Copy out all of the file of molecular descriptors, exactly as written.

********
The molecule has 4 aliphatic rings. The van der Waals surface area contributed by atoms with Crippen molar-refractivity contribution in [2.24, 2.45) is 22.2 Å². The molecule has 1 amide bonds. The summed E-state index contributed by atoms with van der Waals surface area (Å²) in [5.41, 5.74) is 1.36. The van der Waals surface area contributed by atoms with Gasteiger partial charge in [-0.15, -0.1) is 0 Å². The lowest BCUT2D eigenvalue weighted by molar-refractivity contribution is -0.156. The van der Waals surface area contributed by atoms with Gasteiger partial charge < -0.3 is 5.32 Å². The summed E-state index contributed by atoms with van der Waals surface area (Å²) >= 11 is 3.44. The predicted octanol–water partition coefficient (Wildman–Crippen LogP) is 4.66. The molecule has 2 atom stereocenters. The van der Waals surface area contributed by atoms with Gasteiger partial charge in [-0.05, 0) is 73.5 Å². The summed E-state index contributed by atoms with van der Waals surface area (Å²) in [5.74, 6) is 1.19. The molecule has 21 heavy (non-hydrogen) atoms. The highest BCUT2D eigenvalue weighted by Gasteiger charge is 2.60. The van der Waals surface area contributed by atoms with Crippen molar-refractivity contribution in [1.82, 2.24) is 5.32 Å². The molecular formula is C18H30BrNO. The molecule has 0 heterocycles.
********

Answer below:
The molecule has 4 aliphatic rings. The van der Waals surface area contributed by atoms with Crippen molar-refractivity contribution in [2.24, 2.45) is 22.2 Å². The molecule has 1 amide bonds. The summed E-state index contributed by atoms with van der Waals surface area (Å²) in [5.41, 5.74) is 1.36. The van der Waals surface area contributed by atoms with Gasteiger partial charge in [-0.15, -0.1) is 0 Å². The lowest BCUT2D eigenvalue weighted by molar-refractivity contribution is -0.156. The van der Waals surface area contributed by atoms with Gasteiger partial charge < -0.3 is 5.32 Å². The summed E-state index contributed by atoms with van der Waals surface area (Å²) >= 11 is 3.44. The predicted octanol–water partition coefficient (Wildman–Crippen LogP) is 4.66. The molecule has 2 atom stereocenters. The van der Waals surface area contributed by atoms with Gasteiger partial charge in [-0.05, 0) is 73.5 Å². The summed E-state index contributed by atoms with van der Waals surface area (Å²) in [5.74, 6) is 1.19. The molecule has 21 heavy (non-hydrogen) atoms. The highest BCUT2D eigenvalue weighted by Gasteiger charge is 2.60. The van der Waals surface area contributed by atoms with Crippen molar-refractivity contribution in [1.82, 2.24) is 5.32 Å². The molecular formula is C18H30BrNO. The molecule has 0 heterocycles.